But Leave "Leave this app". Sounds very temporal. Meaning that I am not yet through with you but will be back another time. Very modest and soothing to a human being. Its response is never harsh and came without any harm. So I leave you for now and go and do other things but will back someday for another ride.

So I give it up for Leave this app or any text with "leave" as the best option to use in this scenario and likewise.


The accepted answer is decent, but I think there are better options. Below is a list of synonyms for leave. Of that list, these are the ones I think would work better:

  • drop out
  • opt out
  • pull out
  • quit
  • withdraw

Here is the complete list:

  • abdicate
  • back out
  • bail out
  • bow out
  • chicken out
  • cop out
  • cut loose
  • desert
  • discard
  • discontinue
  • ditch
  • drop
  • drop out
  • duck
  • dump
  • dust
  • flake out
  • fly the coop
  • give up the ship
  • kiss goodbye
  • leave
  • leg it
  • let go
  • opt out
  • pull out
  • quit
  • run out on
  • screw
  • ship out
  • stop
  • storm out
  • surrender
  • take a powder
  • take a walk
  • throw over
  • vacate
  • walk out on
  • wash hands of
  • withdraw
  • yield
  • Some of those suggestions have a bit more 'character' to them than 'leave', which might go better with the overall tone of the text used in the software. Drop out would be similar to the actual footballing terminology of being 'dropped' from a team.
    – PhillipW
    Jan 14, 2014 at 20:30
  • @PhillipW - I agree. Leave just isn't as intuitive or descriptive as drop out, opt out, withdraw, etc. Jan 14, 2014 at 20:35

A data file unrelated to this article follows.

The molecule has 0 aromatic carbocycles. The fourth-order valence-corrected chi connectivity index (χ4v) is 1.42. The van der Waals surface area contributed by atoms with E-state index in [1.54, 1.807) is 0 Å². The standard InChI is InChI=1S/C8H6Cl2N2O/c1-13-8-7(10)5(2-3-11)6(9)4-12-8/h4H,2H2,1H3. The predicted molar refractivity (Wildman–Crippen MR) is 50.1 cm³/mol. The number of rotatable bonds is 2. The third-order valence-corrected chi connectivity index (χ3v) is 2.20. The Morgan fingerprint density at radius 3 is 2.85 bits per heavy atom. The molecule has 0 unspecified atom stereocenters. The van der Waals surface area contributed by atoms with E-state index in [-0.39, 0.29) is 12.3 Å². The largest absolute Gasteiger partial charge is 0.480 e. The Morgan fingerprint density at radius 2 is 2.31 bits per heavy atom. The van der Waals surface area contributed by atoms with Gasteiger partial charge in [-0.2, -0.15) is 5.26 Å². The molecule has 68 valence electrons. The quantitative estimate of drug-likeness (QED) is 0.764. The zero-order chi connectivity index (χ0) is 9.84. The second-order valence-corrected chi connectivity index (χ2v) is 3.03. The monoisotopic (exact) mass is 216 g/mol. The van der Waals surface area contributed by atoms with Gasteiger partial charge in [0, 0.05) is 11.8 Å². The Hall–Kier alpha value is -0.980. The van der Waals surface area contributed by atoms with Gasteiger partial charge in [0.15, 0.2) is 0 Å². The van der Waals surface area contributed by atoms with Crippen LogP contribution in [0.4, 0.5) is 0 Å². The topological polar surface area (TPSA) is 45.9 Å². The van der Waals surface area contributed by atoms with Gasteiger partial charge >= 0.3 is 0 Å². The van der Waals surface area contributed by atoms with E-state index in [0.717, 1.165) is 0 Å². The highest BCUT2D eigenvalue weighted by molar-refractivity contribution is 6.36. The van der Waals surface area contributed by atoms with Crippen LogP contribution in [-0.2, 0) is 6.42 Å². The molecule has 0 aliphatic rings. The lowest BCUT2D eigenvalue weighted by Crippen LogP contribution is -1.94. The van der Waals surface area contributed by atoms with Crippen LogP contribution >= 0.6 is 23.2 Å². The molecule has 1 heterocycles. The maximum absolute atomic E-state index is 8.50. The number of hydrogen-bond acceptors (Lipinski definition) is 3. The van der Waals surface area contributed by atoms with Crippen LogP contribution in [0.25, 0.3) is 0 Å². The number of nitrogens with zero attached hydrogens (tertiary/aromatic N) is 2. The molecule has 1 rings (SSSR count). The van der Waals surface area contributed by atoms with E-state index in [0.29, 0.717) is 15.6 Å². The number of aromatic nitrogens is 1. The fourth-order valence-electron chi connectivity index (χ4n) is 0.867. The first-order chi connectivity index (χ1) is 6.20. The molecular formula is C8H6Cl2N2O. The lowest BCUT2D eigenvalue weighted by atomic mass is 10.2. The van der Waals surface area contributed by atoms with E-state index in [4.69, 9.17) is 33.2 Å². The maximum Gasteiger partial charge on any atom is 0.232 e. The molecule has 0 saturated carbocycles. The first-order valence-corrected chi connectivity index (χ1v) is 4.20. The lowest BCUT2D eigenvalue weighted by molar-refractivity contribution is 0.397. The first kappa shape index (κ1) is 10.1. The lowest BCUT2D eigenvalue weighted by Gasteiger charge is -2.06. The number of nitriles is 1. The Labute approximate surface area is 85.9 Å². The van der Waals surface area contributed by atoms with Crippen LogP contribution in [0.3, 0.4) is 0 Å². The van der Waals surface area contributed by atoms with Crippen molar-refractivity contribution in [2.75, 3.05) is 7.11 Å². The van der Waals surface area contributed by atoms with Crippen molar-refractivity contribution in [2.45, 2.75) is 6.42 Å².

Unjoin isn't incorrect but is really awkward, awkward enough to avoid (I strongly suggest don't use Unjoin in a UI). I would say "Abandon game". But it depends on the semantics. Abandon implies a some amount of, well abandonment, like I don't care about this anymore.


Leave is more associated with the user and its the user who "Leaves" but when you consider "Unjoion", that means your perspective is community and community leaves out something. Since it is the user who is thinking, the "Leave" is more appropriate and relateable.

  • I like the way you put the problem in perspective. This makes me think that a button like can't attend anymore might be suitable as well.
    – Paul
    Jan 14, 2014 at 6:07

Referring to, "people can organize football games", I am inclined to think there is an organizer / team and then there are observers. If this was the case, then based on the user account, options could be:

  1. Leave the Game == I don't want to be part of this game anymore (member)
  2. Stop Following == Not interested any more... (observers)
  3. Leave and Close the Game == End the game (organizer)

Inspired by the suggestions by @TotemFlare I had a look how Facebook deals with people leaving events and I really like their approach. It makes leaving an event less accessible (which is good as it's not a desired action)

enter image description here

Your Answer

By clicking “Post Your Answer”, you agree to our terms of service and acknowledge you have read our privacy policy.

Not the answer you're looking for? Browse other questions tagged or ask your own question.